China rejects recyclables

China rejects recyclables

By Editorial Staff, Resource Recycling

"We don't want your rubbish," is the message China increasingly has for British exporters of contaminated recyclables.

Although the British government has goaded households into increasing recycling, little of the recovered materials are processed domestically and are instead shipped to China, according to a report in The Telegraph. Seventy percent of plastics recovered for recycling in the U.K. are sent to Asia, according to the paper.

However, China increasingly has less tolerance for contaminated low-grade plastic imported from the U.K. Citing information from the U.K.'s Environment Agency, The Telegraph found that so far this year 17 containers holding 420 tons of plastic destined for Asia were turned away.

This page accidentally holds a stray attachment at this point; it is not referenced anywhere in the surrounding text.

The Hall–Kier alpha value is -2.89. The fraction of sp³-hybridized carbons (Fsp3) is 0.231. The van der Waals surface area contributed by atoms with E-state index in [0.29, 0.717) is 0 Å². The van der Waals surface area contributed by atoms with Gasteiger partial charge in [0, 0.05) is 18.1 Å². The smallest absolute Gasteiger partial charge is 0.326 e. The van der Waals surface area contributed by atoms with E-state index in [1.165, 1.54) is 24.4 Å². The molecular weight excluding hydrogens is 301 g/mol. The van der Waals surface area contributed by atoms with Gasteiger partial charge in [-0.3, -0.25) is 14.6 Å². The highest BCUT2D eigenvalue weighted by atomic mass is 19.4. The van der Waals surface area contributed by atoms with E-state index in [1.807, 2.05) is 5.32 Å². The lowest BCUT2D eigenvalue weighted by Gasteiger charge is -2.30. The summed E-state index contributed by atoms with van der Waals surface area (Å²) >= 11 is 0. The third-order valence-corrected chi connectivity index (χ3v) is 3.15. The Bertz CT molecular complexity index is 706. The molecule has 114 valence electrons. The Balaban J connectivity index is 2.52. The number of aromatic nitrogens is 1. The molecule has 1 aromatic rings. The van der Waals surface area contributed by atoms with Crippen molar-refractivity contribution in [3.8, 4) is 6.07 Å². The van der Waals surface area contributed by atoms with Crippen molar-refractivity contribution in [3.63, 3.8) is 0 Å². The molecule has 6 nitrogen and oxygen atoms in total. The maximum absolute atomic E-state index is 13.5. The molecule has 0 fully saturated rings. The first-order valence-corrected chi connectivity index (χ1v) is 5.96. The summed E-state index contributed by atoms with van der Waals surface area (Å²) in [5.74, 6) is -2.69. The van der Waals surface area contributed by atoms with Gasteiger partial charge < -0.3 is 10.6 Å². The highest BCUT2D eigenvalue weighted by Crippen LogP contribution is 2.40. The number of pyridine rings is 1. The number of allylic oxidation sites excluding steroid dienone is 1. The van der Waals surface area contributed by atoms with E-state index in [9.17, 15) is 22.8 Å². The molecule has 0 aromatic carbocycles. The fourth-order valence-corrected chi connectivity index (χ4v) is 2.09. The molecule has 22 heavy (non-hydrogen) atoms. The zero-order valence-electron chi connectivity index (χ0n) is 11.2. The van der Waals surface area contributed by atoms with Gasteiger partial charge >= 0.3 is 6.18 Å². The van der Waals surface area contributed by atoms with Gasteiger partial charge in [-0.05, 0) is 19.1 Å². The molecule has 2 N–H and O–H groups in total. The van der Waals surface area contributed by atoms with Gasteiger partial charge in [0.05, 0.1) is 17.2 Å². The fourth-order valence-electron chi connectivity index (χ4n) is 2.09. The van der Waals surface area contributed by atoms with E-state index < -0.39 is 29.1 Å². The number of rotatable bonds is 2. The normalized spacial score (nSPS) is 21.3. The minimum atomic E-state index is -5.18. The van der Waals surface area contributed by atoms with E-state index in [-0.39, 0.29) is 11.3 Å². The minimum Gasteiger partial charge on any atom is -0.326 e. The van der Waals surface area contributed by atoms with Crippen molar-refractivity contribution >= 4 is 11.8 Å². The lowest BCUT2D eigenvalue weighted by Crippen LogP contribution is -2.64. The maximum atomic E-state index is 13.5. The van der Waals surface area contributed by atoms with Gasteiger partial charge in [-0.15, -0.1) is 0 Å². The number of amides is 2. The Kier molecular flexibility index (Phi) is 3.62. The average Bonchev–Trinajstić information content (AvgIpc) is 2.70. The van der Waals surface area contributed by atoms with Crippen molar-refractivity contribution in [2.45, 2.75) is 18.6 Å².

Bernard Chase, purchasing manager at Linpac Recycling, told the paper that if this trend continues, it will leave the U.K. with a "mountain of plastic."

The situation has been a source of unease in the British plastics recycling industry. In September, the Packaging and Films Association, an industry group, bristled in response to a new government mandate aimed at increasing recycling in the U.K. The association argued that if China continues to turn back British recyclables, the U.K. would be stuck with a backlog of recovered plastics due to the lack of recycling infrastructure in the country.

Scotland is considering measures aimed at improving the material coming in and out of material recovery facilities.

There have also been reports of China cracking down on contaminated paper bales.

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